Cholesterol problem? If it was from the thyroid?

Your doctor has probably warned you about cholesterol, the fatty, waxy substance that circulates in your blood. Too much of the wrong kind of cholesterol can clog your arteries and put you at risk for heart disease. High cholesterol can come from your diet, especially if you eat foods high in saturated fat, such as red meat and butter. But sometimes it is the thyroid gland that is involved. Too much or too little thyroid hormone can cause your cholesterol level to go up or down.

Here’s how the thyroid affects cholesterol.

What is the thyroid gland?

The thyroid is a butterfly-shaped gland located in the neck. It produces hormones that control metabolism. Metabolism is the process your body uses to turn food and oxygen into energy. Thyroid hormones also help the heart, brain and other organs function normally.

The pituitary gland is located at the base of the brain and directs the activities of the thyroid. When the pituitary gland detects a deficiency in thyroid hormones, it releases thyroid-stimulating hormone (TSH). TSH instructs the thyroid gland to release more hormones.

About cholesterol

Cholesterol is contained in every cell of your body. Your body uses it to make hormones and substances that help you digest food. Cholesterol also circulates in your blood. It moves through the bloodstream in two types of packages, called lipoproteins:

– High-density lipoprotein (HDL) cholesterol is good for your heart. It helps eliminate cholesterol from your body and protects you against heart disease.

– Low density lipoprotein (LDL) cholesterol is bad for the heart. If LDL cholesterol levels are too high, cholesterol can clog arteries and contribute to heart disease, heart attacks, and strokes.

Inactive or overactive thyroid

The thyroid can sometimes produce too much or too little hormone. A condition in which your thyroid is underactive is called hypothyroidism. When the thyroid is underactive, your whole body feels like it’s slowing down. You are tired, lethargic, cold and painful.

You may suffer from hypothyroidism if you have the following pathologies:

– Hashimoto’s thyroiditis, an autoimmune disease in which the body attacks and destroys the thyroid gland.

– inflammation of the thyroid (thyroiditis)

Other factors can lead to an underactive thyroid, including:

– removal of all or part of an overactive thyroid

– radiation therapy for cancer or an overactive thyroid

– certain medications, such as lithium, interferon alpha and interleukin 2

– damage to the pituitary gland caused by tumor, radiation or surgery.

Hyperthyroidism is a condition that occurs when the thyroid is overactive. When your thyroid is overactive, your body kicks into high gear. Your heart rate increases, and you feel jittery and shaky.

You may have hyperthyroidism if you have:

– Graves’ disease, a disease of the immune system that runs in families

– a toxic nodular goiter, which results in bumps or nodules on the thyroid

– an inflammation of the thyroid (thyroiditis)

How does the thyroid cause problems cholesterol?

The body needs thyroid hormones to make cholesterol and to eliminate cholesterol it does not need. When thyroid hormone levels are low (hypothyroidism), your body does not break down and eliminate LDL cholesterol as efficiently as usual. LDL cholesterol can then build up in your blood.

You don’t have to have very low thyroid hormone levels to raise cholesterol. Even people with mildly low thyroid levels, called subclinical hypothyroidism, can have higher than normal LDL cholesterol levels. A study by 2012 found that high TSH levels alone can directly raise cholesterol levels, even though thyroid hormone levels do not. are not weak. Hyperthyroidism has the opposite effect on cholesterol. It causes cholesterol levels to drop to abnormally low levels.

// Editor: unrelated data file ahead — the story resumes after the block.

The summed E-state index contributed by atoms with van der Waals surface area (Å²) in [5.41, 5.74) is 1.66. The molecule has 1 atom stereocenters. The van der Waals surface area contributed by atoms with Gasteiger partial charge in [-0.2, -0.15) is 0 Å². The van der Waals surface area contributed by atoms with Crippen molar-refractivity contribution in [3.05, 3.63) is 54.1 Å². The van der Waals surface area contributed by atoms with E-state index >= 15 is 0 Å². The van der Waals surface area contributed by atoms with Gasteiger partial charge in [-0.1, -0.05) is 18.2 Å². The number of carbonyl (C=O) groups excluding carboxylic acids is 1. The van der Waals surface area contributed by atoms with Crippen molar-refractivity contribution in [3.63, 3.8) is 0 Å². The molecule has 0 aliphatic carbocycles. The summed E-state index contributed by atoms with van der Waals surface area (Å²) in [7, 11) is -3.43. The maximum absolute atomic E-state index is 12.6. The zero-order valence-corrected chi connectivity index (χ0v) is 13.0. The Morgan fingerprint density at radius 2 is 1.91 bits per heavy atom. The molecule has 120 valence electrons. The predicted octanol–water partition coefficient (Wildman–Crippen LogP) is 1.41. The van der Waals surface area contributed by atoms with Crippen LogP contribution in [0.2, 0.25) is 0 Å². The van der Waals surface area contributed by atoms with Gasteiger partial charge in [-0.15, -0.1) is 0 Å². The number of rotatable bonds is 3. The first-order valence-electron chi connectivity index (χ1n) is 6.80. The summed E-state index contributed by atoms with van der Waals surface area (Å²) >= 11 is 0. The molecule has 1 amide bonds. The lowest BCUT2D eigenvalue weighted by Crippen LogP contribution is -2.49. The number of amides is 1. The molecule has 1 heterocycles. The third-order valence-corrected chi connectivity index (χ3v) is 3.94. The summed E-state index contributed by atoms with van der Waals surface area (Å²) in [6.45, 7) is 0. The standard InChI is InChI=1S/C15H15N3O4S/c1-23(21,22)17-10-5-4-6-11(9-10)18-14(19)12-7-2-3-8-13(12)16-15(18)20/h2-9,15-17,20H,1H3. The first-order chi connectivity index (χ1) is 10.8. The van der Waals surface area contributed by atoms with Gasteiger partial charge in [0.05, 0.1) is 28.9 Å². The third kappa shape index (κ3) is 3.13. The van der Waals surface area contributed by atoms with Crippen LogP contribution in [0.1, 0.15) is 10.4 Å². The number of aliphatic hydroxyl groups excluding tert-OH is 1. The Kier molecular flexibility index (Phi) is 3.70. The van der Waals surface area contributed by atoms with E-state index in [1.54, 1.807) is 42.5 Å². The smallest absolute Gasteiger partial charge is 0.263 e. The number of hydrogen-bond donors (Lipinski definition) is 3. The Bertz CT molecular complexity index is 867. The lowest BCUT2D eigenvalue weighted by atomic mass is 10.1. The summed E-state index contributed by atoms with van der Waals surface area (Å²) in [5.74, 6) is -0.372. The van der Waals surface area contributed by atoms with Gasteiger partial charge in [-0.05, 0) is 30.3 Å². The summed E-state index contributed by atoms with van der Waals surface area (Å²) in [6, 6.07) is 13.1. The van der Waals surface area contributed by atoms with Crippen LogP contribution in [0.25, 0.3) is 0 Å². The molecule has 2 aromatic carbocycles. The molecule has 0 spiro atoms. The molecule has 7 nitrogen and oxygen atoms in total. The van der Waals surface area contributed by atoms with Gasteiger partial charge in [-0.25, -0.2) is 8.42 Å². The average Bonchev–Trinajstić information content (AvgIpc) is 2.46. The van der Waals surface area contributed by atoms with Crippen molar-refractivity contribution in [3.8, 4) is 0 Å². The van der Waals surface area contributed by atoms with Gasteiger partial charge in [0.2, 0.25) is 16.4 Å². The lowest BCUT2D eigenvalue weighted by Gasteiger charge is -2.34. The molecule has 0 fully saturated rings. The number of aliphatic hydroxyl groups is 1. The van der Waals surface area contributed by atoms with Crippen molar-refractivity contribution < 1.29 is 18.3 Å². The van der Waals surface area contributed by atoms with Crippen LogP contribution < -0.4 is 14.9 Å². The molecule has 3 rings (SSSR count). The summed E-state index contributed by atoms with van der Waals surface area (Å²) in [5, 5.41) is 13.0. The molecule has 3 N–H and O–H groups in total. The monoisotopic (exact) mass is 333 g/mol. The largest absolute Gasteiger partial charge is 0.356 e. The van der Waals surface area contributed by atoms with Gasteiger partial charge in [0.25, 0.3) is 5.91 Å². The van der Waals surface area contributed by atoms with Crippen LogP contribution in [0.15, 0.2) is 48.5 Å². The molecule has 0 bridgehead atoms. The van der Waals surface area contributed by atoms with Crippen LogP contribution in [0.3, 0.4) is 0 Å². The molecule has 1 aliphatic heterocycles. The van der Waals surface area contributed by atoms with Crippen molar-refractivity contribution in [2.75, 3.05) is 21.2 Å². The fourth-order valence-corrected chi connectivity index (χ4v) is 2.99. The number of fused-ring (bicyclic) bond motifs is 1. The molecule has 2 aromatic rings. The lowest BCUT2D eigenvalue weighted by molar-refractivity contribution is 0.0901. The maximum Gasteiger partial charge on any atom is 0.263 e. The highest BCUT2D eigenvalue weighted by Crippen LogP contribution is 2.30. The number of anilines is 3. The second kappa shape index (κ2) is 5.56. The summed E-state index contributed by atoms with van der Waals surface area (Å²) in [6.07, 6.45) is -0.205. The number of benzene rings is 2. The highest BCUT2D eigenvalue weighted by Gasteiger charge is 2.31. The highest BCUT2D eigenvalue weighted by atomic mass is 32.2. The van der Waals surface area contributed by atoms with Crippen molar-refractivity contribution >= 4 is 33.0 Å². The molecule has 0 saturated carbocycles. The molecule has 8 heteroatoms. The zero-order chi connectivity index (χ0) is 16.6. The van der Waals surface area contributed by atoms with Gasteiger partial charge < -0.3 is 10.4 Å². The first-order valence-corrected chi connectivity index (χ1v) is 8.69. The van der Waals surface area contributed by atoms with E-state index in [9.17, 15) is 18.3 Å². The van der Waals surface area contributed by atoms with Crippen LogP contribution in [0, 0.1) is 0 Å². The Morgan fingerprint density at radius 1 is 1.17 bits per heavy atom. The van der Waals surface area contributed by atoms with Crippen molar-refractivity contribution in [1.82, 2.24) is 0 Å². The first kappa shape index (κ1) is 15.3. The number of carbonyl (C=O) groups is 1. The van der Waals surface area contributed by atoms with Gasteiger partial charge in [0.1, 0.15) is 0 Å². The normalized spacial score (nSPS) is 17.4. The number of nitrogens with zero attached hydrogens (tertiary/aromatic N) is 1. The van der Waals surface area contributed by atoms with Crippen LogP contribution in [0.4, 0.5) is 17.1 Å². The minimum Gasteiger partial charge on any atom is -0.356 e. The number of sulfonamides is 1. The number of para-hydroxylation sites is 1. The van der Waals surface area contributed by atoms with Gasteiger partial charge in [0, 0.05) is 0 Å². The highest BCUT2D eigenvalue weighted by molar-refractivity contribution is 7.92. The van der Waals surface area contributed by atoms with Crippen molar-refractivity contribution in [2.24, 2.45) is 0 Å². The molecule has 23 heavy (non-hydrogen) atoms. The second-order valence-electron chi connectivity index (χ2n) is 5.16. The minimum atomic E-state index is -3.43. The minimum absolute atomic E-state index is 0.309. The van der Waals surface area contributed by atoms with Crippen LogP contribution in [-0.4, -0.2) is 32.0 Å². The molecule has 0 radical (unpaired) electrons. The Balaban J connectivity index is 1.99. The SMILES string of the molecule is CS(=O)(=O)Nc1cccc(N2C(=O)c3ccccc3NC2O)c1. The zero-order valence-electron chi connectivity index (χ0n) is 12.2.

What are the symptoms?

It may be that you have an underactive thyroid gland if you notice these symptoms:

– weight gain

– slow heartbeat

– increased sensitivity to cold

– muscle pain and weakness

– dry skin

– Constipation

– Difficulty remembering or concentrating.

An overactive thyroid has almost all of the opposite symptoms:

– weight loss

– rapid heartbeat

– increased sensitivity to heat

– increased appetite

– nervousness

– tremors

– more bowel movements frequent

– sleep disturbances

Have your thyroid and cholesterol tested

If you have symptoms of a thyroid problem and your cholesterol level is high or weak, consult your doctor. He will give you blood tests to measure your TSH level and your level of a thyroid hormone called thyroxine. These tests will help your doctor determine if your thyroid is overactive or underactive.

When your thyroid hormone levels are only marginally low, you may not have need hormone replacement therapy. Your doctor may then prescribe a statin or other medication to lower cholesterol. If you have hyperthyroidism, your doctor will give you radioactive iodine to reduce the size of the gland or medication to reduce thyroid hormone production. A small number of people who cannot take antithyroid medications may need surgery to remove most of the thyroid gland.

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Hyperthyroidism. (2018).

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Rizos CV, et al. (2011). Effects of thyroid dysfunction on lipid profile. DOI: 10.


Wang F, et al. (2012). Thyroid-stimulating hormone levels within the reference range are associated with serum lipid profiles independent of thyroid hormones. DOI: 10.2012/jc .1133-1133

Presse Santé strives to transmit health knowledge in a language accessible to all. Under NO CIRCUMSTANCES can the information given replace the advice of a health professional.

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